First, you must pick a kid character, boy or girl. Then you can compete in two different modes. In Challenge Mode, you’ll play a selection of mini-games in a row, afterwards unlocking new games, characters, costumes and areas. The other is Freeplay Mode, where you make a playlist of your favorite unlocked mini-games. You can also view your high scores and records for each played game.
The mini-games are fairly similar to the Mario Party variety. Most don’t even use the Wii U controller at all, just Wii remotes and nunchucks. Be careful, though, because if you begin a mini-game that requires a nunchuck, it won’t let you start until everyone has one plugged in, and it won’t let you back out. So if you don’t have enough and that happens, you’ll have to reset the software. So just make sure that everyone has nunchucks before you start playing, because the game won’t tell you what you need beforehand. That’s actually one of the big problems with the title right there.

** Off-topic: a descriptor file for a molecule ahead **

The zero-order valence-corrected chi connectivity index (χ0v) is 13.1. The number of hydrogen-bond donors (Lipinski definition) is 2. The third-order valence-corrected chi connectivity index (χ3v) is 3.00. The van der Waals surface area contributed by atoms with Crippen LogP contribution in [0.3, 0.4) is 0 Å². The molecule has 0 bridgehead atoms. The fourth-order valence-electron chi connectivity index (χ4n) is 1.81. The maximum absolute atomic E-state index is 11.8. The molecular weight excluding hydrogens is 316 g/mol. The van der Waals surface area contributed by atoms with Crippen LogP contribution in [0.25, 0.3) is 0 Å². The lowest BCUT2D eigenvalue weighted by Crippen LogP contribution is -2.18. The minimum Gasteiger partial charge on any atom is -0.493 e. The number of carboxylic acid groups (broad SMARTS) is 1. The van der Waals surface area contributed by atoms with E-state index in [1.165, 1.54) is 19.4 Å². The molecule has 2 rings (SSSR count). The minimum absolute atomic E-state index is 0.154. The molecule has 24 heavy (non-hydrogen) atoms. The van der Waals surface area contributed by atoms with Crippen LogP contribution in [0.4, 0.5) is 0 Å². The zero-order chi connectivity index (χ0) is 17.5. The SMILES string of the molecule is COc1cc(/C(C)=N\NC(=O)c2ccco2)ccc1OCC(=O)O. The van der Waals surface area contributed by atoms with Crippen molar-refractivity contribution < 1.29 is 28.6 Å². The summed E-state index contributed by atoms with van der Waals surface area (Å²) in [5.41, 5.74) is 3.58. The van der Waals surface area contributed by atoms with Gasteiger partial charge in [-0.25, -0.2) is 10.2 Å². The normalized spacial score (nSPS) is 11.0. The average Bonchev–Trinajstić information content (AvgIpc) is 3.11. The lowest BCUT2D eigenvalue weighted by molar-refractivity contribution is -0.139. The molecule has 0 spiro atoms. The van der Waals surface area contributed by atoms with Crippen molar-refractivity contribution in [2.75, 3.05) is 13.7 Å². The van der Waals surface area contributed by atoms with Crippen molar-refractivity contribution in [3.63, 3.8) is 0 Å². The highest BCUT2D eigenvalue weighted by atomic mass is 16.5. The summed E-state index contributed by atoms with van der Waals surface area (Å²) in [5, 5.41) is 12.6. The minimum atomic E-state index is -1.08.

Some games do use the Wii U touchscreen, though, in some 3 on 1 challenges. For instance, you may have to tilt the Wii U controller to steer a horse or balance across a wobbly bridge while the other players point their Wii remotes at the screen to hinder the other player’s progress. Wii remote games are pretty standard stuff that you’ve seen in other Wii party games before.
Unfortunately, while there are a bunch of games, they’re really not very fun. Plus, while you can view instructions and tutorials on how to play each game, sometimes they still aren’t very clear. Wading through menus is also cumbersome, and sometimes it looks like you can make selections on the Wii U gamepad but you really can’t. It also takes forever to unlock all the games, and you have a relatively limited selection at the start. And that teddy bear game announcer is really annoying (and a little creepy, too). Even though it has less games, Nintendo Land is still your best Wii U bet. But if you just can’t get enough, you might have fun with this one anyway.
Family Party: 30 Great Games Obstacle Arcade is rated E for Everyone with an ESRB descriptor of Mild Cartoon Violence. Characters can get hit with silly things like barrels and such, but they just stagger with stars for a bit. Reading skill is needed for the text, but there are also picture cues to show you what to do every now and then. Parents may need to help with menus and making sure they have enough remotes and nunchucks before playing.